MINNEAPOLIS — There’s the fenced-off government buildings downtown.
Cars parked in the middle of the street where residents stand watch over George Floyd’s memorial on the city's south side.
Parts of east and north Minneapolis appear at times quiet and tense. Some businesses have boarded up or shut down.
Nearly a year of peaceful protests, riots and international outcry has led to this, a city on edge and on the cusp of what the mayor, Jacob Frey, calls "probably the most significant trial that our city has ever experienced.”
Jury selection starts Monday in the trial of a former Minneapolis police officer, Derek Chauvin, who is charged with murder in Floyd's death last May.
For many, the court case has been a long time coming. In interviews over the last few days, residents offer differing opinions of how they feel heading into the trial.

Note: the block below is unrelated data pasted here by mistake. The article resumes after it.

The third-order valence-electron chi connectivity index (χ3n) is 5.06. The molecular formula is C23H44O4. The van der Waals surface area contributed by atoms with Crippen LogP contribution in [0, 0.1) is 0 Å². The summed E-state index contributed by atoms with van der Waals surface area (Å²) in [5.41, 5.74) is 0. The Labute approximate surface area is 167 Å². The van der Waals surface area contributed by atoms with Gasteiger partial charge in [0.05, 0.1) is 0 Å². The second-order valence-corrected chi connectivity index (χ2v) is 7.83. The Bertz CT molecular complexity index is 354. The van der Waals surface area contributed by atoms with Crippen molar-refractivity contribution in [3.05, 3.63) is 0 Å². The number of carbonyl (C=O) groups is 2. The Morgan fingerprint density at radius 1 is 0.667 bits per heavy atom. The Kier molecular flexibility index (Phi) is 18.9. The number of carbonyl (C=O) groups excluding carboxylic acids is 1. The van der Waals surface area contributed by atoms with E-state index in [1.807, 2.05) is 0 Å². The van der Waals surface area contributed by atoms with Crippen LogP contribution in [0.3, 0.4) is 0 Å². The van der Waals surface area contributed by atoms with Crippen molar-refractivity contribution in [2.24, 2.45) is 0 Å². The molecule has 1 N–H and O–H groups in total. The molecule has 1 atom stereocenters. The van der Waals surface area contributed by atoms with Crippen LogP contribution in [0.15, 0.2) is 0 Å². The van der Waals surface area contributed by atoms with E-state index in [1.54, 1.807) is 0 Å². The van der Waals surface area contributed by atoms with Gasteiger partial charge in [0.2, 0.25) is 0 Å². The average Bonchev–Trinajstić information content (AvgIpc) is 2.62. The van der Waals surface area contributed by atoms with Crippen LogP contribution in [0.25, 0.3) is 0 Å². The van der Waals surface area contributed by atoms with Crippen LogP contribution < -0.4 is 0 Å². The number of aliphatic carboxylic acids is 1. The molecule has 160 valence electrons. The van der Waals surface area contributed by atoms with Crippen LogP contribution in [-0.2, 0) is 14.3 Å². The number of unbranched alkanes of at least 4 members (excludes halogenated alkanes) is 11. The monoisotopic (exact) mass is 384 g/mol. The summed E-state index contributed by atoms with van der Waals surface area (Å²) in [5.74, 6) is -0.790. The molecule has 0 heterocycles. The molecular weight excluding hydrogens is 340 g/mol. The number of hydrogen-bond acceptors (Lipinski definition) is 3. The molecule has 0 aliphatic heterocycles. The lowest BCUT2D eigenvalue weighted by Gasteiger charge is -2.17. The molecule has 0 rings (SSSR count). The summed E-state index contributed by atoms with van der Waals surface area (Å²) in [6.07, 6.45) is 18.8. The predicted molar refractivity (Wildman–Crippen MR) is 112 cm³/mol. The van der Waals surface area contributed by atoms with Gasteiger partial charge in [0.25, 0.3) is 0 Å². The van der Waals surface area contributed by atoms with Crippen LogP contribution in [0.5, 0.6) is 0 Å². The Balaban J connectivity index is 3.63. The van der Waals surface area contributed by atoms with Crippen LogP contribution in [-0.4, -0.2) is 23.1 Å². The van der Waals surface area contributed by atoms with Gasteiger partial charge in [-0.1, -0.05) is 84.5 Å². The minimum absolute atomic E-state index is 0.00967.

Still, it’s hard to find anyone in town who hasn’t spoken about the trial at least once.
“I’m worried that he’s going to get off free and riots starting back up,” one resident, Preston McDade-Davis, 35, said.
The city is calm but getting tense, and everything hinges on the verdict, said Rayford Dixon, 59, a barber.
“Anything under a 10-year sentence will cause Minneapolis to go into an uproar,” Dixon said. “They’re going to have a problem because they know he’ll be out in no time (with good behavior).”
He added that a 15-year sentence should satisfy the public.
Frey said in an interview that the city has exemplified a deep sense of pride over the past 10 months, exuding an unbridled love while enduring the weight of this moment, which leans heavy on Black and brown people.